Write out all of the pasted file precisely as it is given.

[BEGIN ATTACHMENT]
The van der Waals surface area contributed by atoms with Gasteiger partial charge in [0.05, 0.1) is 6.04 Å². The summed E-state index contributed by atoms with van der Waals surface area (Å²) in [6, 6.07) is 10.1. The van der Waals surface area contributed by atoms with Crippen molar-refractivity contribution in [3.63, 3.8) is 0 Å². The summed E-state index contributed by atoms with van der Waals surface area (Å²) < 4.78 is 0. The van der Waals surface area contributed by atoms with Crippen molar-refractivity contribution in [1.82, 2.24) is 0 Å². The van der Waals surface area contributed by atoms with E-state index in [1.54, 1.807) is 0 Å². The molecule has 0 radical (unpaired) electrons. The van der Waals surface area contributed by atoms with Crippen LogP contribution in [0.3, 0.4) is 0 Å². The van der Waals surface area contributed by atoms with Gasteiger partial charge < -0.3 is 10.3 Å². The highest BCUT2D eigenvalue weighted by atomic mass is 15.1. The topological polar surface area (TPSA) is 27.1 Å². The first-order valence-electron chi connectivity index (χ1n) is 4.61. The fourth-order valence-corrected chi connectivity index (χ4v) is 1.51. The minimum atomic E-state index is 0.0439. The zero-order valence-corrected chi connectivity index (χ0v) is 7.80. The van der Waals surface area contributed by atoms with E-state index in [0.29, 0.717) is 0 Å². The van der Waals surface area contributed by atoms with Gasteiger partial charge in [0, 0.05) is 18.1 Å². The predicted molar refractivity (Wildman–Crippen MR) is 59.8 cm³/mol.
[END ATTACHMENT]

The van der Waals surface area contributed by atoms with Gasteiger partial charge in [0.05, 0.1) is 6.04 Å². The summed E-state index contributed by atoms with van der Waals surface area (Å²) in [6, 6.07) is 10.1. The van der Waals surface area contributed by atoms with Crippen molar-refractivity contribution in [3.63, 3.8) is 0 Å². The summed E-state index contributed by atoms with van der Waals surface area (Å²) < 4.78 is 0. The van der Waals surface area contributed by atoms with Crippen molar-refractivity contribution in [1.82, 2.24) is 0 Å². The van der Waals surface area contributed by atoms with E-state index in [1.54, 1.807) is 0 Å². The molecule has 0 radical (unpaired) electrons. The van der Waals surface area contributed by atoms with Crippen LogP contribution in [0.3, 0.4) is 0 Å². The van der Waals surface area contributed by atoms with Gasteiger partial charge < -0.3 is 10.3 Å². The highest BCUT2D eigenvalue weighted by atomic mass is 15.1. The topological polar surface area (TPSA) is 27.1 Å². The first-order valence-electron chi connectivity index (χ1n) is 4.61. The fourth-order valence-corrected chi connectivity index (χ4v) is 1.51. The minimum atomic E-state index is 0.0439. The zero-order valence-corrected chi connectivity index (χ0v) is 7.80. The van der Waals surface area contributed by atoms with E-state index in [0.29, 0.717) is 0 Å². The van der Waals surface area contributed by atoms with Gasteiger partial charge in [0, 0.05) is 18.1 Å². The predicted molar refractivity (Wildman–Crippen MR) is 59.8 cm³/mol.